The Challenge, which was initiated in November 2013, was an open call to the research community to address the need for accurate methods to identify cancerassociated mutations from whole-genome sequencing data. Although genomic sequencing of tumour genomes is exploding, the mutations identified in a given genome can differ by up to 50 per cent just based on how the data is analyzed.

Research teams were asked to analyze three in silico (computer simulated) tumour samples and publicly share their methods. The 248 separate analyses were contributed by teams around the world and then analyzed and compared by Challenge organizers. When combined, the analyses provide a new ensemble algorithm that outperforms any single algorithm used in genomic data analysis to date.

The authors of the paper also report a computational method, BAMSurgeon (developed by co-lead author Adam Ewing, a postdoctoral fellow in the lab of Dr. David Haussler at UC Santa Cruz), capable of producing an accurate simulation of a tumour genome. In contrast to tumour genomes from real tissue samples, the Challenge organizers had complete knowledge of all mutations within the simulated tumour genomes, allowing comprehensive assessment of the mistakes made by all submitted methods, as well as their accuracy in identifying the known mutations.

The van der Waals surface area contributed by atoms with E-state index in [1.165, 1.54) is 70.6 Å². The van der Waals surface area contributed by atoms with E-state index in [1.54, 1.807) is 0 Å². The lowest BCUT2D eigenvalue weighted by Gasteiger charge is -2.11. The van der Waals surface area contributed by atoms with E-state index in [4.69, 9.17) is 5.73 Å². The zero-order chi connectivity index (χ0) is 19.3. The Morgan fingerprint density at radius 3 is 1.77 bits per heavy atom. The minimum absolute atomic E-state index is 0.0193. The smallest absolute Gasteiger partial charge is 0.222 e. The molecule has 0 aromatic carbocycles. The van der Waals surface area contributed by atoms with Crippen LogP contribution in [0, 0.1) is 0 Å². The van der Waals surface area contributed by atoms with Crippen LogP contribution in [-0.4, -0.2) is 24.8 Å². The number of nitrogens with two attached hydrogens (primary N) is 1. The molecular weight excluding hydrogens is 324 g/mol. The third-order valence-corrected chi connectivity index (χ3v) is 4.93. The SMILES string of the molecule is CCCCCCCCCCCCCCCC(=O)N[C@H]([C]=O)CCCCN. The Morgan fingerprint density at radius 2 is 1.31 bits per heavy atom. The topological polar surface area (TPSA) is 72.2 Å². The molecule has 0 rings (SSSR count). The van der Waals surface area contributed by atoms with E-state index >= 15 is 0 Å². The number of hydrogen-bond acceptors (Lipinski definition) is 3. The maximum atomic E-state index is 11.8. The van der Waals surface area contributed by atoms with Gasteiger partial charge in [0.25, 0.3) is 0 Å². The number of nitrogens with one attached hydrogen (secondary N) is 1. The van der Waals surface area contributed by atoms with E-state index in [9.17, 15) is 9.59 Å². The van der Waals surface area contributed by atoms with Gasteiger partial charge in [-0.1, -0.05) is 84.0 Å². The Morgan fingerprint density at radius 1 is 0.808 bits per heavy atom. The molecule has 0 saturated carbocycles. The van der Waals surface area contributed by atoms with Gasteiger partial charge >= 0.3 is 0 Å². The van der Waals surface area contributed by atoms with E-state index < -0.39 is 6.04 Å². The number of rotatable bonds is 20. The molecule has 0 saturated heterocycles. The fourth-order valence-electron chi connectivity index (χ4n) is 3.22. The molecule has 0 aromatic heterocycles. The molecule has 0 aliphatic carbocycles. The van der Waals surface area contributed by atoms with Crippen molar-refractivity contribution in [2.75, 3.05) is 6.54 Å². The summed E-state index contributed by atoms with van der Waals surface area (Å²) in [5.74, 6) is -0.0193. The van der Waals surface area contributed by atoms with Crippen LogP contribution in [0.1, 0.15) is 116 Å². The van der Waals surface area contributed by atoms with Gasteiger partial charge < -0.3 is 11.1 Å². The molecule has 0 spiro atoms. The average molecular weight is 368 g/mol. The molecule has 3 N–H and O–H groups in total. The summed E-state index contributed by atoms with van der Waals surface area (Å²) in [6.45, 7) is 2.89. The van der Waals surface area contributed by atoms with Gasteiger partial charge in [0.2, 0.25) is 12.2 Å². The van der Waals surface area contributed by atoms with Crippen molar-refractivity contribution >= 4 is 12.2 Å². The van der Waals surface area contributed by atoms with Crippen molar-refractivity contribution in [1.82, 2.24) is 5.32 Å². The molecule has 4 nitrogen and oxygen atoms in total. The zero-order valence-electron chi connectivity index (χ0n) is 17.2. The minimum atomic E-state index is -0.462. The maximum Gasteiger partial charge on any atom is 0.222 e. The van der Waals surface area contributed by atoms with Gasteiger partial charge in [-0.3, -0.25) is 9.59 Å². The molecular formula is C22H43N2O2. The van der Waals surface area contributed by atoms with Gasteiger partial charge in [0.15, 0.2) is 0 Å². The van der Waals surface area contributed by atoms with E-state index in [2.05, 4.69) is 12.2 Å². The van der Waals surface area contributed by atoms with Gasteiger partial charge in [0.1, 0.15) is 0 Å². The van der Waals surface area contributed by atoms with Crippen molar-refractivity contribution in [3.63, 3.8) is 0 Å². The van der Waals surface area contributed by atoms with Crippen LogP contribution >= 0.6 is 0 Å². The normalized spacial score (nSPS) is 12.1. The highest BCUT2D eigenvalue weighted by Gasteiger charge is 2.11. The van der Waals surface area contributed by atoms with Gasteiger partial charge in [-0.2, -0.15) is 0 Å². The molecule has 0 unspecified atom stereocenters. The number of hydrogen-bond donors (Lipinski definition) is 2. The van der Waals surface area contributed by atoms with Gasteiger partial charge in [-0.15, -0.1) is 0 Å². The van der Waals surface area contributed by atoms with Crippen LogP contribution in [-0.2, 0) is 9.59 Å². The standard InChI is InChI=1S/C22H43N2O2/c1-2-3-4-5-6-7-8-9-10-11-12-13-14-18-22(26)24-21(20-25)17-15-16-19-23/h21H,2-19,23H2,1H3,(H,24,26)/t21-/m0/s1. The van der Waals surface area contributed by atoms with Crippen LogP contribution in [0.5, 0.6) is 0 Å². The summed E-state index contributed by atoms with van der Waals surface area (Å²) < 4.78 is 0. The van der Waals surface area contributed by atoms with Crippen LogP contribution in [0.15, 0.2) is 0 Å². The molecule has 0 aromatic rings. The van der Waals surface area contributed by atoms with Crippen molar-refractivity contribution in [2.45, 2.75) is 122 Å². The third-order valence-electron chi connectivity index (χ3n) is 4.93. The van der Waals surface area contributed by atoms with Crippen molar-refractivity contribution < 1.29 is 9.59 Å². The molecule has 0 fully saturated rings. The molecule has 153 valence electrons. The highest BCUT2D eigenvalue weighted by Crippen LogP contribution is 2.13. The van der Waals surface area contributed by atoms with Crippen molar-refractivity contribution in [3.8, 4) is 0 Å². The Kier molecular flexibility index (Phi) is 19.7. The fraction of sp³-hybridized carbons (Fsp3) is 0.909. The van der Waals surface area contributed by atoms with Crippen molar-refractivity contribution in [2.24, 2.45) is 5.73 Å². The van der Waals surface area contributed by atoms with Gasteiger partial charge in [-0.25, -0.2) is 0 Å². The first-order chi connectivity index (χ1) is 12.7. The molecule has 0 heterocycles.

The submitted methods displayed dramatic differences in accuracy, with many achieving less than 80 per cent accuracy and some methods achieving above 90 per cent. Perhaps more surprisingly, 25 per cent of teams were able to improve their performance by at least 20 per cent just by optimizing the parameters on their existing algorithms. This suggests that differences in how existing approaches are applied are critically important – perhaps more so than the choice of the method itself.

The group also demonstrated that false positives (mutations that were predicted but didn’t actually exist) were not randomly distributed in the genome but instead they were in very specific locations, and, importantly, the errors actually closely resemble mutation patterns previously believed to represent real biological signals.